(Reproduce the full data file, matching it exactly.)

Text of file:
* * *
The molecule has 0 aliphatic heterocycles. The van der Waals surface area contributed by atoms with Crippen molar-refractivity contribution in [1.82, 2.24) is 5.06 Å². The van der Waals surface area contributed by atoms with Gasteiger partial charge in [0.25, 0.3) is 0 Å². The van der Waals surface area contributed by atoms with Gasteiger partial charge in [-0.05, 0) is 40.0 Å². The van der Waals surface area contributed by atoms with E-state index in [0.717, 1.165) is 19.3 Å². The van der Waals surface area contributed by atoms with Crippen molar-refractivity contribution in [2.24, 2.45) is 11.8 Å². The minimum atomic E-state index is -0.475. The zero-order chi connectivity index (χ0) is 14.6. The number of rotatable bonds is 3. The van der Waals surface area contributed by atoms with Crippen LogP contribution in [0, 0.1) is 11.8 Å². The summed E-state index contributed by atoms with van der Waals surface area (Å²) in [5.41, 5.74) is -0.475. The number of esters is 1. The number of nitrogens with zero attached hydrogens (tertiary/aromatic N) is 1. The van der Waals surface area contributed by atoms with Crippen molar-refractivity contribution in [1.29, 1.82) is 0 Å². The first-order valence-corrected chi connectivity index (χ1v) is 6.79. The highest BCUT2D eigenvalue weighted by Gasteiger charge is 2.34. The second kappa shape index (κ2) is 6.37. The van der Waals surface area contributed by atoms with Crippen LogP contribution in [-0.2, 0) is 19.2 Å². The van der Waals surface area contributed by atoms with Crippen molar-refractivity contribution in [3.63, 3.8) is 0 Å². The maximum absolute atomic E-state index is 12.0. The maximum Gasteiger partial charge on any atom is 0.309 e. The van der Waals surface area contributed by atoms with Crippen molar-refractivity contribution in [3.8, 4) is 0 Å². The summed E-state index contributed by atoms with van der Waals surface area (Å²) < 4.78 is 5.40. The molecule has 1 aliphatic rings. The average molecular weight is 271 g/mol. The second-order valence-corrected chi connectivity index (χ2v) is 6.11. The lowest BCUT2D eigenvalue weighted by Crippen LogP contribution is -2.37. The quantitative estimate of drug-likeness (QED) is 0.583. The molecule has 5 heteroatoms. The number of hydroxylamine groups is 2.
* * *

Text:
The molecule has 0 aliphatic heterocycles. The van der Waals surface area contributed by atoms with Crippen molar-refractivity contribution in [1.82, 2.24) is 5.06 Å². The van der Waals surface area contributed by atoms with Gasteiger partial charge in [0.25, 0.3) is 0 Å². The van der Waals surface area contributed by atoms with Gasteiger partial charge in [-0.05, 0) is 40.0 Å². The van der Waals surface area contributed by atoms with E-state index in [0.717, 1.165) is 19.3 Å². The van der Waals surface area contributed by atoms with Crippen molar-refractivity contribution in [2.24, 2.45) is 11.8 Å². The minimum atomic E-state index is -0.475. The zero-order chi connectivity index (χ0) is 14.6. The number of rotatable bonds is 3. The van der Waals surface area contributed by atoms with Crippen LogP contribution in [0, 0.1) is 11.8 Å². The summed E-state index contributed by atoms with van der Waals surface area (Å²) in [5.41, 5.74) is -0.475. The number of esters is 1. The number of nitrogens with zero attached hydrogens (tertiary/aromatic N) is 1. The van der Waals surface area contributed by atoms with Crippen molar-refractivity contribution in [1.29, 1.82) is 0 Å². The first-order valence-corrected chi connectivity index (χ1v) is 6.79. The highest BCUT2D eigenvalue weighted by Gasteiger charge is 2.34. The second kappa shape index (κ2) is 6.37. The van der Waals surface area contributed by atoms with Crippen LogP contribution in [-0.2, 0) is 19.2 Å². The van der Waals surface area contributed by atoms with Crippen molar-refractivity contribution in [3.63, 3.8) is 0 Å². The maximum absolute atomic E-state index is 12.0. The maximum Gasteiger partial charge on any atom is 0.309 e. The van der Waals surface area contributed by atoms with Crippen molar-refractivity contribution in [3.8, 4) is 0 Å². The summed E-state index contributed by atoms with van der Waals surface area (Å²) < 4.78 is 5.40. The molecule has 1 aliphatic rings. The average molecular weight is 271 g/mol. The second-order valence-corrected chi connectivity index (χ2v) is 6.11. The lowest BCUT2D eigenvalue weighted by Crippen LogP contribution is -2.37. The quantitative estimate of drug-likeness (QED) is 0.583. The molecule has 5 heteroatoms. The number of hydroxylamine groups is 2.